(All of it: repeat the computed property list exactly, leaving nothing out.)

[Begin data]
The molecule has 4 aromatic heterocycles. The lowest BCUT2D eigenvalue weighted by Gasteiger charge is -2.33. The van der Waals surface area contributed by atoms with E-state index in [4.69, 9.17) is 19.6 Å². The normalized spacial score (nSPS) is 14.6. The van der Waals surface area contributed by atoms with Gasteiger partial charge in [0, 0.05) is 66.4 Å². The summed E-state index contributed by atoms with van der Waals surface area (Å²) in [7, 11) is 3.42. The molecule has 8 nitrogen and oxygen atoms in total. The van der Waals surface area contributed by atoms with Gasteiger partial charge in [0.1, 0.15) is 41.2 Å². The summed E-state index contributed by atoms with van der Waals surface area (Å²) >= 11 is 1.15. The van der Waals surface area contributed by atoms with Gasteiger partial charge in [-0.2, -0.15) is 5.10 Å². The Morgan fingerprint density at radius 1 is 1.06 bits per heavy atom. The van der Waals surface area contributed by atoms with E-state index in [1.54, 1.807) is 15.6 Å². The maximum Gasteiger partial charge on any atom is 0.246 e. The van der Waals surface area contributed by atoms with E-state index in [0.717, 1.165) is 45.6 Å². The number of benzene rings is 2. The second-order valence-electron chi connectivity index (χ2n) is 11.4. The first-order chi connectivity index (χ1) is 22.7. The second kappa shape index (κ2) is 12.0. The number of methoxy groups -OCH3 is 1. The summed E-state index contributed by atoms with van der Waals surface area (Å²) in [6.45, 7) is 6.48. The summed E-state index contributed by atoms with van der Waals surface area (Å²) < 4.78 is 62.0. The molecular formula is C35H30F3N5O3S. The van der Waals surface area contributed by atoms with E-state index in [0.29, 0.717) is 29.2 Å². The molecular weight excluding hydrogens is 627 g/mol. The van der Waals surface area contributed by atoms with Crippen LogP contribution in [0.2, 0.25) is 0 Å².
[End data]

The molecule has 4 aromatic heterocycles. The lowest BCUT2D eigenvalue weighted by Gasteiger charge is -2.33. The van der Waals surface area contributed by atoms with E-state index in [4.69, 9.17) is 19.6 Å². The normalized spacial score (nSPS) is 14.6. The van der Waals surface area contributed by atoms with Gasteiger partial charge in [0, 0.05) is 66.4 Å². The summed E-state index contributed by atoms with van der Waals surface area (Å²) in [7, 11) is 3.42. The molecule has 8 nitrogen and oxygen atoms in total. The van der Waals surface area contributed by atoms with Gasteiger partial charge in [0.1, 0.15) is 41.2 Å². The summed E-state index contributed by atoms with van der Waals surface area (Å²) >= 11 is 1.15. The van der Waals surface area contributed by atoms with Gasteiger partial charge in [-0.2, -0.15) is 5.10 Å². The Morgan fingerprint density at radius 1 is 1.06 bits per heavy atom. The van der Waals surface area contributed by atoms with E-state index in [1.54, 1.807) is 15.6 Å². The maximum Gasteiger partial charge on any atom is 0.246 e. The van der Waals surface area contributed by atoms with E-state index in [0.717, 1.165) is 45.6 Å². The number of benzene rings is 2. The second-order valence-electron chi connectivity index (χ2n) is 11.4. The first-order chi connectivity index (χ1) is 22.7. The second kappa shape index (κ2) is 12.0. The number of methoxy groups -OCH3 is 1. The summed E-state index contributed by atoms with van der Waals surface area (Å²) in [6.45, 7) is 6.48. The summed E-state index contributed by atoms with van der Waals surface area (Å²) < 4.78 is 62.0. The molecular formula is C35H30F3N5O3S. The van der Waals surface area contributed by atoms with E-state index in [0.29, 0.717) is 29.2 Å². The molecular weight excluding hydrogens is 627 g/mol. The van der Waals surface area contributed by atoms with Crippen LogP contribution in [0.2, 0.25) is 0 Å².